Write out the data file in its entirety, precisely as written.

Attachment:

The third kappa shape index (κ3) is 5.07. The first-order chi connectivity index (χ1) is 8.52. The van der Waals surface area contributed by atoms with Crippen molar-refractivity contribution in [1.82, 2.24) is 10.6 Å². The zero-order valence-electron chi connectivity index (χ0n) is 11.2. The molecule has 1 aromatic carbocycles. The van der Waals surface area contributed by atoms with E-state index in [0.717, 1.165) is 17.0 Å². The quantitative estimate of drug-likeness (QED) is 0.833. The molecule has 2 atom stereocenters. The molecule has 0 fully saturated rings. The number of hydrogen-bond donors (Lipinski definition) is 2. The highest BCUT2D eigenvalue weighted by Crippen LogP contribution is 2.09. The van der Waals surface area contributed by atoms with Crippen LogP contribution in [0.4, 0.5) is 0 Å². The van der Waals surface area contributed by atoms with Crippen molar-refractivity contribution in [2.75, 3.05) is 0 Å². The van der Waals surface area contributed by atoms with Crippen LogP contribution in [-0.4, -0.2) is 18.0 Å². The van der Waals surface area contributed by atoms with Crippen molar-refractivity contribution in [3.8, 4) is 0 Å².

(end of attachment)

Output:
The third kappa shape index (κ3) is 5.07. The first-order chi connectivity index (χ1) is 8.52. The van der Waals surface area contributed by atoms with Crippen molar-refractivity contribution in [1.82, 2.24) is 10.6 Å². The zero-order valence-electron chi connectivity index (χ0n) is 11.2. The molecule has 1 aromatic carbocycles. The van der Waals surface area contributed by atoms with E-state index in [0.717, 1.165) is 17.0 Å². The quantitative estimate of drug-likeness (QED) is 0.833. The molecule has 2 atom stereocenters. The molecule has 0 fully saturated rings. The number of hydrogen-bond donors (Lipinski definition) is 2. The highest BCUT2D eigenvalue weighted by Crippen LogP contribution is 2.09. The van der Waals surface area contributed by atoms with Crippen LogP contribution in [0.4, 0.5) is 0 Å². The van der Waals surface area contributed by atoms with Crippen molar-refractivity contribution in [2.75, 3.05) is 0 Å². The van der Waals surface area contributed by atoms with Crippen LogP contribution in [-0.4, -0.2) is 18.0 Å². The van der Waals surface area contributed by atoms with Crippen molar-refractivity contribution in [3.8, 4) is 0 Å².